After being shut out of the early rounds of federal COVID-19 relief funding, state-legal cannabis companies saw some hope today with the introduction of the Emergency Cannabis Small Business Health and Safety Act.
The bill would allow cannabis companies to access the COVID-19 relief funds available to other small businesses.
The bill, introduced by Rep. Earl Blumenauer (D-OR) and Rep. Ed Perlmutter (D-CO), would end the Small Business Administration’s exclusion of cannabis businesses—and those that provide services to them—from further federal relief funding.
Under the current Small Business Administration (SBA) policy, businesses that deal directly with cannabis production and sale, as well as many that provide services to them, are ineligible for any SBA programs. Many indirect businesses have not been declared essential and have been forced to close.
Cannabis businesses that have remained open must contend with declining sales, supply chain disruptions, onerous tax rates, lack of access to banking services, and the costs incurred by implementing additional health and safety measures to protect employees and customers.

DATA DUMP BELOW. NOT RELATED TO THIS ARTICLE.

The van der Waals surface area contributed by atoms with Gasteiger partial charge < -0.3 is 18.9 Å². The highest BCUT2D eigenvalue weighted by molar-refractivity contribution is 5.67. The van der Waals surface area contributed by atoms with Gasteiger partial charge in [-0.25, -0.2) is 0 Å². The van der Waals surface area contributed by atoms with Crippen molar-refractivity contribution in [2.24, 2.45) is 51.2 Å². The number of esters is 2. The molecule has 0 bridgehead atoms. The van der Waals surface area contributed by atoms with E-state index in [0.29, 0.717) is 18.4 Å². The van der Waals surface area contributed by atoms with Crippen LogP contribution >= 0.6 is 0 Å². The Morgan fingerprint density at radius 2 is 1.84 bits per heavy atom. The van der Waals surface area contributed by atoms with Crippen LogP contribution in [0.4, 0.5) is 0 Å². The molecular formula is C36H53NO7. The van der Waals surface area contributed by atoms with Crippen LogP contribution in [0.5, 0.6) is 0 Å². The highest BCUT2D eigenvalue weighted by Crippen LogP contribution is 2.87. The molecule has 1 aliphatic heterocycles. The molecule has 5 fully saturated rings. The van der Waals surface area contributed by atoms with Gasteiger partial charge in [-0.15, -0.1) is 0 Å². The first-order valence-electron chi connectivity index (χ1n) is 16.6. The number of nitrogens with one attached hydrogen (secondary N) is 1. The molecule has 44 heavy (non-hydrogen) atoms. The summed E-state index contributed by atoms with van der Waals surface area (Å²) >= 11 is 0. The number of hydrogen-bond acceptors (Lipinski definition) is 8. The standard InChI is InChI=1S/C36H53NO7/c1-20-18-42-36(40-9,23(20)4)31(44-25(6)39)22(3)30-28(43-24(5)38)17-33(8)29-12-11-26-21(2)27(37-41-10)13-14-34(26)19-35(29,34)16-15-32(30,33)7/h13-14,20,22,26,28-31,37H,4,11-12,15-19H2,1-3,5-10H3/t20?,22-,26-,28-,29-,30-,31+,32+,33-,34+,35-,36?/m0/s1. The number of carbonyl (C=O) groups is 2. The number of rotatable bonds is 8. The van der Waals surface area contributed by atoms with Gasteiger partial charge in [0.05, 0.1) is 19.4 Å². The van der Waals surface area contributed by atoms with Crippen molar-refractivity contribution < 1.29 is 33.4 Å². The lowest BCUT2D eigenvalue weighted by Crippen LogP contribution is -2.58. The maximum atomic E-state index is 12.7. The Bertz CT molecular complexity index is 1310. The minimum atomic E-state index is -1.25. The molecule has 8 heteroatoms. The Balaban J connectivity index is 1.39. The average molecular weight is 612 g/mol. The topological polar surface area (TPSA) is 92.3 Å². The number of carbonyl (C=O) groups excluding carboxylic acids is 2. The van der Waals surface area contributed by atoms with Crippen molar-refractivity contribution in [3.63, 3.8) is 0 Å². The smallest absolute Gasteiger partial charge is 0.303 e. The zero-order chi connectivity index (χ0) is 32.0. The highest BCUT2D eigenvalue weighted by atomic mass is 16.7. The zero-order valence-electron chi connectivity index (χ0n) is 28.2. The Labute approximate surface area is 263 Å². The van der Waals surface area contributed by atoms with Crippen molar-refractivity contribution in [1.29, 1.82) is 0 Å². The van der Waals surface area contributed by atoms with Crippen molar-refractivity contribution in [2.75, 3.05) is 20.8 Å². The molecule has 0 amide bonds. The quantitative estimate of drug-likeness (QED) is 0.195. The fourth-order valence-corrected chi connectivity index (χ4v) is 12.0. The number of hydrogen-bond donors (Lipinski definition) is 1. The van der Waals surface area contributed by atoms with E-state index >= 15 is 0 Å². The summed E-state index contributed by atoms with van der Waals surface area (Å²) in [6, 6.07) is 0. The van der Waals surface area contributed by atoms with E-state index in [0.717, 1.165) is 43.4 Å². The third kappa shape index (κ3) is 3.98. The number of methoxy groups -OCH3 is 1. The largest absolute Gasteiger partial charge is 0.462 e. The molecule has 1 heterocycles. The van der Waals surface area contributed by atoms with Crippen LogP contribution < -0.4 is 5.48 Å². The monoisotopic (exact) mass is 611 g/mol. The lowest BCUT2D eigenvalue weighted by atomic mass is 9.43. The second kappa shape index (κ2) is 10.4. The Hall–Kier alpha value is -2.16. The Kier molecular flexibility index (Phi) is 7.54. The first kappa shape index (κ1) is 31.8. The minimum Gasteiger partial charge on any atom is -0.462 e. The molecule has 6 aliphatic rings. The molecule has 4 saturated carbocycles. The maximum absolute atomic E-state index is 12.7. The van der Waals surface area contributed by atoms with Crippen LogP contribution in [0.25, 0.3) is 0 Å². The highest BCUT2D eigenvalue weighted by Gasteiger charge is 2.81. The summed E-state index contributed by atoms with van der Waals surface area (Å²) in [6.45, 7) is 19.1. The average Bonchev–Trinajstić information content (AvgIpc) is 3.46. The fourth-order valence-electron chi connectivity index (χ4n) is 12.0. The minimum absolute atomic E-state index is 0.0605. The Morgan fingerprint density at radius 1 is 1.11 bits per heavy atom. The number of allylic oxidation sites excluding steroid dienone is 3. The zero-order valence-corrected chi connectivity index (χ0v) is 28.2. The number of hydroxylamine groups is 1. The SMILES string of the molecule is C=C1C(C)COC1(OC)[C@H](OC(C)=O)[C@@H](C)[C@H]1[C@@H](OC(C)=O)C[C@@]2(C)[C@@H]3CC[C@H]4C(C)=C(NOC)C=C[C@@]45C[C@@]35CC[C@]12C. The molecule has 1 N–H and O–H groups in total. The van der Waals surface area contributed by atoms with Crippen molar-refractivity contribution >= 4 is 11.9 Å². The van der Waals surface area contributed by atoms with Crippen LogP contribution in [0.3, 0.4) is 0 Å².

Essential but not eligible
“As Congress seeks to provide relief to small businesses across America, chief among those being left out are state-legal cannabis businesses that are essential to communities and have met the demands of this crisis,”said Rep. Blumenauer, founder and co-chair of the Congressional Cannabis Caucus. “We should include state-legal cannabis in federal COVID-19 response efforts. Without providing these businesses the relief needed to carry out the recommended public health and worker-focused measures, we are putting these hard-working people—and ourselves—at risk.”
“Cannabis businesses are major employers and significant contributors to local economies in Colorado and across the country,”said Rep. Perlmutter. “They should receive the same level of support as other legal, legitimate businesses and be eligible for SBA relief funds during this COVID-19 crisis.”
240,000 workers nationwide
Last week Blumenauer led a bipartisan coalition of nearly three dozen members of Congress who called on House and Senate leaders to include cannabis businesses in any future coronavirus relief programs.
“The state-legal cannabis industry is a major contributor to the U.S. economy and workforce, employing over 240,000 workers across 33 states and four territories, and generating $1.9 billion in state and local taxes in 2019,” the coalition members wrote.
Many of those workers have been laid off or furloughed, even though most states have declared cannabis stores and dispensaries to be “essential” businesses. “However,” wrote the coalition members, “unlike other small businesses, cannabis businesses are not eligible for the CARES Act programs.”
Because of federal banking rules, cannabis companies are also not eligible for small business loans or lines of credit that may help keep other businesses afloat in the midst of a global pandemic.